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  1. When a heinous crime is committed, journalists speculate that the perpetrator must have a mental illness. This is sloppy journalism of course, based around an incorrect assumption that “normal” people can’t do terrible things. The opposite is born out by the facts.
  2. When a crime is committed by someone who in the past had a mental health diagnosis or contact with mental health services or treatment for a mental health problem, whether recent or in the far distant past, it’s assumed that mental illness caused that crime. Again, sloppy journalism which confuses correlation and cause.
  3. When a crime is committed by someone who’s been diagnosed or treated for mental illness, this is extrapolated to portray all people with mental illness as potentially dangerous. Again, sloppy journalism which is not born out by the facts.

If you’re not familiar with Time to Change or their event that night, here’s some information, followed by all the relevant links. As the Time to Change  website says:

“Time to Change is an anti-stigma campaign run by the leading mental health charities Mind and Rethink Mental Illness. These two charities decided to work together, combining their knowledge, skills and expertise, in the biggest attempt yet in England to end the discrimination that surrounds mental health.”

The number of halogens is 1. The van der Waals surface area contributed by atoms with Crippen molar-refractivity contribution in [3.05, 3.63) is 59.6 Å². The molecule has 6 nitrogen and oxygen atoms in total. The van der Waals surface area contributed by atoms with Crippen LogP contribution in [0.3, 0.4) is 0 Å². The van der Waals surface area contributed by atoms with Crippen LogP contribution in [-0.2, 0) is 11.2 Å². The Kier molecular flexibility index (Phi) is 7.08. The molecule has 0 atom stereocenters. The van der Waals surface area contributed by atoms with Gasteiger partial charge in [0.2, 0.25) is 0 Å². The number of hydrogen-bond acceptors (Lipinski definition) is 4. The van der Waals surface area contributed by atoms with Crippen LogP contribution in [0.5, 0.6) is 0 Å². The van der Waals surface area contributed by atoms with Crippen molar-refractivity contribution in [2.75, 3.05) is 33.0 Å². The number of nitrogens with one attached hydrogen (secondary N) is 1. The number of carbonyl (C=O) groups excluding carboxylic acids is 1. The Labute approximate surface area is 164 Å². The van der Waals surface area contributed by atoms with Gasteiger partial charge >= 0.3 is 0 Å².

When I first started reading around mental health, I didn’t understand what the word “stigma” meant. And it gets repeated a lot. So I came up with the phrase “negative assumptions” instead, which is pretty straightforward. And discrimination is acting on those negative assumptions.

The Time to Change event aimed to provide:

“a space for journalists to learn more about mental health problems by meeting people with direct experience and hearing their stories, along with some top speakers from the industry.”

It was hosted by Time to Change ambassador Alistair Campbell (writer, communicator and formerly Tony Blair’s press secretary) with celebrity panelists including Denise Welch (presenter of ITV’s Loose Women and former Coronation Street actor), Fiona Phillips (TV presenter and Daily Mirror columnist) and Guardian journalist Mary O’Hara. Media volunteers included Helen Hutchings from Tea and Talking and mental health campaigners Jonathan Benjamin and Erica Camus.

It also aimed to enable journalists to:

  • challenge myths and misconceptions around mental health
  • find out the truth behind the headlines that link mental health with violence
  • join in the debate by asking the panel of experts a question
  • be inspired by the stories of people with experience of mental health problems
  • network with other industry professionals over a glass of wine (the main hook for some attendees no doubt!)

Real stories about mental illness are so much more fascinating than the standard speculation & hyperbole. Hopefully we’ll start to see a gradual improvement in the quality of reporting in Britain’s tabloids and broadsheets when the subject of mental illness comes up.